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A study on avocado sunblotch viroid (asbvd) with a focus on symptomless carrier trees.

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The avocado (Persea americana Mill.) is an important subtropical fruit worldwide (Blakey et al, 2014). South Africa is among the top five avocado exporters and the exports are primarily aimed at the European market (DAFF, 2019). According to the profile of the South African avocado market value chain by DAFF (2019), approximately 54% of total avocados produced in South Africa are exported, 14% are sold through the National Fresh Produce Markets (NFPMs), 12% are sold to the informal markets (bakkies and hawkers), 10% are processed, while the remaining 9% are delivered directly to retailers. Avocado sunblotch disease (ASBD), caused by avocado sunblotch viroid (ASBVd), is one of the smallest pathogens inciting economical losses in the avocado crop worldwide (Palukaitis et al. 1979). The infected trees can either express ASBD symptoms phenotypically or can show no symptoms or signs of infection but still be carriers of ASBVd; these trees are known as symptomless carrier trees (Acheampong et al., 2008). Characteristic ASBD symptoms include the appearance of irregular, sunken areas of white, yellow, or reddish colour in infected fruit; white/yellow sunken streaks on green stems and variegated or bleached symptoms on the leaves (Vallejo-Perez et al., 2014). The ASBVd symptomless carrier trees have been described as the primary sources of infection by spreading the disease through budding and grafting practices thus playing an essential role in the epidemiology of ASBVd (Saucedo Carabez et al., 2019). Therefore, the main aim of the study was to investigate ASBVd in avocado symptomless carrier trees. The specific objectives of the current study were to (1) identify and monitor ASBVd-infected trees from the flowering stage until harvest for any visible physical indications of the disease compared with healthy trees, (2) determine the maturity of ASBVd - infected and healthy fruits over time from early development stages until harvest, (3) determine the productivity of ASBVd - infected fruits of the symptomless carrier trees to healthy ones by counting the number of fruit per tree, (4) investigate direct ripening, storage effects and internal quality of ASBVd - infected fruits, (5) investigate honeybees as possible ASBVd vectors for tree-to-tree transmission during pollination, (6) determine the occurrence of root graft transmission of ASBVd from root systems of infected trees to healthy trees, (7) investigate the impact of cutting tools on the plant to plant transmission, (8) study the movement of ASBVd from initially infected cells to the rest of the tree through the grafting of infected scions on healthy rootstocks and (9) investigate t 85 he genetic differences between ASBVd variants within a clonal symptomless carrier ‘Fuerte’ tree population. Differences were observed in the orchard between infected and healthy trees; medium and highly infected trees excessively produced flowers, lost leaves during flowering and ultimately bore few to no fruit at the end of the season. The dry matter content results showed that ASBVd did not affect the maturity of the fruit; fruit from infected and healthy trees matured at the same time. Yield measurements indicated that medium and highly infected trees produced between 83% and 96% lower yields compared to healthy trees. Postharvest studies showed that medium and highly infected fruit significantly lost firmness and developed colour more rapidly than healthy fruit. Infected fruit also developed external rots and shrivels for non-stored fruit, however, these injuries were reduced for fruit stored at 5°C for 28 days. Therefore, flower overbearing with the shedding of leaves and lower yields can be used as an indication of ASBVd infection in ‘Hass’ orchards; however, confirmation with molecular testing is required. These observations can be incorporated as an ASBD management strategy in 'Hass' orchards. Graft transmission (top-work) was demonstrated by grafting 30 healthy and 30 infected ‘Hass’ scions onto a healthy ‘Bounty’ rootstock. There was a 53% infection success rate for the infected symptomless carrier trees compared to the 43.3% for the healthy trees. The statistical analysis showed that there were no significant differences between grafting the healthy or infected scions to the rootstocks (p≤0.05), implying that ASBVd spread through the infected scions is unavoidable unless viroid-free scions are used. Two separate root graft experiments were conducted, one in the tunnels where a single infected tree was planted in the 10L plastic bag to force root contact with four healthy trees; the healthy trees outcompeted the infected trees in all six experiments and they died. In the field, the healthy young ‘Fuerte’ trees were planted one meter closer to the old infected orchard trees with confirmed ASBVd positive roots to force root contact. Eventually, the trees died from the lack of sunlight and water stress and the experiment was discontinued. Seventy-five ‘Fuerte’ clonal trees were used in the mechanical transmission experiment using pruning shears (secateurs). The trees were infected by cutting the infected branch and then using the same shear to prune the healthy trees. The shears were treated with four different percentages of sodium hypochlorite (3.5% M/V) and the untreated shears were used as controls. ASBVd was not successfully transmitted 118 mechanically using pruning shears, however, when the stability of ASBVd was tested on different surfaces, it showed to survive up to 24 hours. Therefore, if equipment used on an infected tree is used for the next tree, there is a chance that ASBVd will be transmitted to the next tree and lead to ASBVd spread in an orchard. Pollen and bees were sampled from the beehives at four different sites in KwaZulu-Natal. ASBVd was successfully detected in the pollen from all four site sites, however, only detected in the bees from three sites The samples were sequenced and the blast results confirmed the sequences to be ASBVd and the phylogenetic analysis gave a 93% identity between the detected sequences and the existing ASBVd variants retrieved from the GenBank® database. From the current study, it was confirmed that graft transmission is the most prevalent mode of transmission for ASBVd and that honey bees carry pollen from infected trees to healthy trees in the field and can play an important role in pollen transmission. A total of 103 positive symptomless carrier trees were detected with a real-time qRT132 PCR assay from a population of 453 young ‘Fuerte’ trees. Results showed that 22% of this population was infected with ASBVd without showing signs of infection. In a further investigation, complete ASBVd genomes were obtained by using a conventional PCR with primer sequences that yielded a 250 bp product, here only 76 samples tested positive for ASBVd, the remaining 27 samples tested negative. The 76 samples were sequenced and the sequences obtained had lengths that variedbetween 248 and 253 nucleotides. From the original 76 sequences, 42 ASBVd variants were identified and several sequences were repeatedly detected in the population. The variants were deposited to the NCBI GenBank® and were assigned ON135462 to ON135503. The phylogenetic analysis of the variants obtained from this study showed a high sequence identity of 97% with the reference ASBVd variants obtained from GenBank®. The current study is crucial for the development of accurate detection techniques for ASBVd and contributes to the ASBVd action plan goals that promote the removal of all infected material from avocado orchards to prevent the further spread of the viroid in avocado orchards.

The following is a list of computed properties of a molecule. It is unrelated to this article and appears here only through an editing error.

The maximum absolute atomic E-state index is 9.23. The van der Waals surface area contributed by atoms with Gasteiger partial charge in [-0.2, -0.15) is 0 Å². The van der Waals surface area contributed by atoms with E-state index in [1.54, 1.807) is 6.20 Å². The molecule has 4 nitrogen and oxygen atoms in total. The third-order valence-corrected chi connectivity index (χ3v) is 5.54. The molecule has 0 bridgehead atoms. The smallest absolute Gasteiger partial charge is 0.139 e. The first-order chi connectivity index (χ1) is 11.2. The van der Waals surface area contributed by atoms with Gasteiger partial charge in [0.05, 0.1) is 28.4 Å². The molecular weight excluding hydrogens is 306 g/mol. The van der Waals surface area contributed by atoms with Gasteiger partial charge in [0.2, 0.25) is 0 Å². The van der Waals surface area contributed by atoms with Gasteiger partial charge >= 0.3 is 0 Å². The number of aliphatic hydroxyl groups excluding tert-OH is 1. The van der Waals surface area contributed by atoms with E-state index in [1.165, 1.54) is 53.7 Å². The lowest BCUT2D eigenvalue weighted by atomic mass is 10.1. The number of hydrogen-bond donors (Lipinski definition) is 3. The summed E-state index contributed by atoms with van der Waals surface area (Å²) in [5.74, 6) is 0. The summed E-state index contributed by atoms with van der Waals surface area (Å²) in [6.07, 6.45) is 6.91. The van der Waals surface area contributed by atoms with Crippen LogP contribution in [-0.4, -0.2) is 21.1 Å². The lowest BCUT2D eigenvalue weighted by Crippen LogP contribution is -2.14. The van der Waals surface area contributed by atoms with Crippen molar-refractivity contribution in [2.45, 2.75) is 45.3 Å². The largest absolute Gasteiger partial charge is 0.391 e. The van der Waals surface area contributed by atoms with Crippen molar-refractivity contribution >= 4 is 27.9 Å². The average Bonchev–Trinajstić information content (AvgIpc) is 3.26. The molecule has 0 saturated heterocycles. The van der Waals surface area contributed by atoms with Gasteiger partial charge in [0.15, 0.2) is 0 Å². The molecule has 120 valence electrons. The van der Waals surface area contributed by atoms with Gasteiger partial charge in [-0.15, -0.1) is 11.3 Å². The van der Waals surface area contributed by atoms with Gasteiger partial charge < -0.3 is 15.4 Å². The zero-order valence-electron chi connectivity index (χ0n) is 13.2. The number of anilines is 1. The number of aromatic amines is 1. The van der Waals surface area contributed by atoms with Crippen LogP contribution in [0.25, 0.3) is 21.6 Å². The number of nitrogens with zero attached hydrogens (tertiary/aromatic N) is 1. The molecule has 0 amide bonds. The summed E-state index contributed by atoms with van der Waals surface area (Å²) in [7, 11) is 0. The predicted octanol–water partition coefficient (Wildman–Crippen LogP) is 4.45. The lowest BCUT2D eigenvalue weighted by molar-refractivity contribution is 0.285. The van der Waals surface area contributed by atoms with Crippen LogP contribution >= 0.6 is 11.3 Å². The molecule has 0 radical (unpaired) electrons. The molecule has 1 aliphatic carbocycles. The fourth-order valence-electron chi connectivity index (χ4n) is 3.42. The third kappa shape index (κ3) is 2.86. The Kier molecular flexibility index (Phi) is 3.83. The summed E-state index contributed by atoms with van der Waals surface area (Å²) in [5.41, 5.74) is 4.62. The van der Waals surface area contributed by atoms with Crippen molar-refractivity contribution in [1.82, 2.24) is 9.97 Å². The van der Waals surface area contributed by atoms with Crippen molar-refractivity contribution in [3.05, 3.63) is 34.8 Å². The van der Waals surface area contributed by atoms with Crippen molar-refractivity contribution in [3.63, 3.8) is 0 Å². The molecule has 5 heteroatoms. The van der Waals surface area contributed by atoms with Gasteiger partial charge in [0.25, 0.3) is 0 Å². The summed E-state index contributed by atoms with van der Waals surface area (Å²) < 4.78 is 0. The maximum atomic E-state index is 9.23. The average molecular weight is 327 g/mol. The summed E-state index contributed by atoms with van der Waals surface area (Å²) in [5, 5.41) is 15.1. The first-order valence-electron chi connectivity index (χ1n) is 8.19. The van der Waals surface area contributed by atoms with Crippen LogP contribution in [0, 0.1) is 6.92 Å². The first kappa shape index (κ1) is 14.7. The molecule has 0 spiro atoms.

Doctoral Degree. University of KwaZulu-Natal, Pietermaritzburg.